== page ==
At the final visit, 516 participants were diagnosed with dementia. The 1,030 who had chronic hypertension in both mid- and late life were 1.49 times more likely to develop dementia than those who had normal blood pressure during both periods. However, 389 people who had been hypertensive at enrollment and were then hypotensive at the last two study visits trended toward an enhanced risk of dementia, with a hazard ratio of 1.62 relative to people with normal blood pressure. Having hypertension in midlife and hypotension later raised the risk for mild cognitive impairment by 65 percent. The findings suggest that both hyper- and hypotension in older adults can raise the risk of dementia, but only among people who have high blood pressure in middle age.
“While an opportunity exists for blood pressure modification in the prevention of dementia, earlier, midlife management may be optimal,” wrote Shyam Prabhakaran of Northwestern University in Chicago. “Later blood-pressure–lowering interventions require careful monitoring for the potential cognitive harm associated with late-life hypotension.”—Gwyneth Dickey Zakaib
- Walker KA, Sharrett AR, Wu A, Schneider AL, Albert M, Lutsey PL, Bandeen-Roche K, Coresh J, Gross AL, Windham BG, Knopman DS, Power MC, Rawlings AM, Mosley TH, Gottesman RF. Association of Midlife to Late-Life Blood Pressure Patterns With Incident Dementia. JAMA. 2019 Aug 13;322(6):535-545. PubMed.
- SPRINT MIND Investigators for the SPRINT Research Group, Nasrallah IM, Pajewski NM, Auchus AP, Chelune G, Cheung AK, Cleveland ML, Coker LH, Crowe MG, Cushman WC, Cutler JA, Davatzikos C, Desiderio L, Doshi J, Erus G, Fine LJ, Gaussoin SA, Harris D, Johnson KC, Kimmel PL, Kurella Tamura M, Launer LJ, Lerner AJ, Lewis CE, Martindale-Adams J, Moy CS, Nichols LO, Oparil S, Ogrocki PK, Rahman M, Rapp SR, Reboussin DM, Rocco MV, Sachs BC, Sink KM, Still CH, Supiano MA, Snyder JK, Wadley VG, Walker J, Weiner DE, Whelton PK, Wilson VM, Woolard N, Wright JT Jr, Wright CB, Williamson JD, Bryan RN. Association of Intensive vs Standard Blood Pressure Control With Cerebral White Matter Lesions. JAMA. 2019 Aug 13;322(6):524-534. PubMed.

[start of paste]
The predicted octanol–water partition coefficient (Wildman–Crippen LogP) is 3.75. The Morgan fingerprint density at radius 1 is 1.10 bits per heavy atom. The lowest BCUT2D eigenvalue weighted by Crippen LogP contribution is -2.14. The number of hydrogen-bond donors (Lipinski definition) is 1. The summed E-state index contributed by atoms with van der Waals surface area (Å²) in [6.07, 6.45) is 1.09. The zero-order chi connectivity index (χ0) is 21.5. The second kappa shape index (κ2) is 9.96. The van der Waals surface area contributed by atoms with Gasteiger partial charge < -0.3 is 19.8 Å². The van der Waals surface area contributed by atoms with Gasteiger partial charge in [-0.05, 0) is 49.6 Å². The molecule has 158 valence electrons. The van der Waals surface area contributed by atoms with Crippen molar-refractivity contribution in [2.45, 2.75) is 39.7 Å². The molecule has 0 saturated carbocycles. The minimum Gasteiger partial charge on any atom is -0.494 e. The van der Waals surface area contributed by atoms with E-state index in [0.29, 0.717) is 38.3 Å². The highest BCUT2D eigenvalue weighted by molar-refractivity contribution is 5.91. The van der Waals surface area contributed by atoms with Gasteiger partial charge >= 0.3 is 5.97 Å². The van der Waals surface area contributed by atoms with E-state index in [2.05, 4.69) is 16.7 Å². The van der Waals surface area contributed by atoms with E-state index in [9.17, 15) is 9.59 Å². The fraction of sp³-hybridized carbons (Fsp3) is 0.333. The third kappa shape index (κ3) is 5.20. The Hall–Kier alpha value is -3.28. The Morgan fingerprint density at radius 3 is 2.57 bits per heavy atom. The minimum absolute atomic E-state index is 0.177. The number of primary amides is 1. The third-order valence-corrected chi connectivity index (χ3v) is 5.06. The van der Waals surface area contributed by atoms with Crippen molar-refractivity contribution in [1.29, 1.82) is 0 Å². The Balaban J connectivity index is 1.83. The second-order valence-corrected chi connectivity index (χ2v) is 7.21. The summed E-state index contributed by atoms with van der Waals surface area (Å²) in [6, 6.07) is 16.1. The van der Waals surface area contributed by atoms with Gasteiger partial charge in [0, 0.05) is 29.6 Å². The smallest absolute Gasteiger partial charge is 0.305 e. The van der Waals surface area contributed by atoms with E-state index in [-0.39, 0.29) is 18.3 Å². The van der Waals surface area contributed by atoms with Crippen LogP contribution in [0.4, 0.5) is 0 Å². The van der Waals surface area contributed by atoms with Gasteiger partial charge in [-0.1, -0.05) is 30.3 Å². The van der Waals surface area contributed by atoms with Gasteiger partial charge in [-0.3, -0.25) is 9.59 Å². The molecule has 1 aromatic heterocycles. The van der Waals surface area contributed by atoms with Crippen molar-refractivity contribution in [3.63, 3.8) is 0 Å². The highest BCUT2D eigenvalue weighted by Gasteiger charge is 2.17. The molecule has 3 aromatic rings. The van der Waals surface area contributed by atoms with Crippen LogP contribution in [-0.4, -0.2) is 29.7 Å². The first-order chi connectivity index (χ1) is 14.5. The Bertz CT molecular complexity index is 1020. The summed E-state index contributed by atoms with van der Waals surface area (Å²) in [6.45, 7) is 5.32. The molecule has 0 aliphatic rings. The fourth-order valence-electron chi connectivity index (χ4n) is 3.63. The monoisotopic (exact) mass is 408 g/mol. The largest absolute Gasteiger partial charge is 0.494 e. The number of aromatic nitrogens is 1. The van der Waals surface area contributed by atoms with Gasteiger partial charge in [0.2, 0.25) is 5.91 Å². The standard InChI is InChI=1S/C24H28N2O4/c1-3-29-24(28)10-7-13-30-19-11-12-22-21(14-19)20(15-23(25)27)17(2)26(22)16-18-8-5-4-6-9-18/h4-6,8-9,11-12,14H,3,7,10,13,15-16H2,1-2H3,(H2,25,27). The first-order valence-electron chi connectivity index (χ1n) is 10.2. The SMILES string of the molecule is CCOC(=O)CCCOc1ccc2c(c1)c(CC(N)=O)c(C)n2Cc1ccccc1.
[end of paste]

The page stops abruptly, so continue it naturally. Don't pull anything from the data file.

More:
- Prabhakaran S. Blood Pressure, Brain Volume and White Matter Hyperintensities, and Dementia Risk. JAMA. 2019 Aug 13;322(6):512-513. PubMed.
- Lane CA, Barnes J, Nicholas JM, Sudre CH, Cash DM, Parker TD, Malone IB, Lu K, James SN, Keshavan A, Murray-Smith H, Wong A, Buchanan SM, Keuss SE, Gordon E, Coath W, Barnes A, Dickson J, Modat M, Thomas D, Crutch SJ, Hardy R, Richards M, Fox NC, Schott JM. Associations between blood pressure across adulthood and late-life brain structure and pathology in the neuroscience substudy of the 1946 British birth cohort (Insight 46): an epidemiological study. Lancet Neurol. 2019 Aug 20; PubMed.
- Launer LJ. Blood pressure control as an intervention to prevent dementia. Lancet Neurol. 2019 Aug 20; PubMed.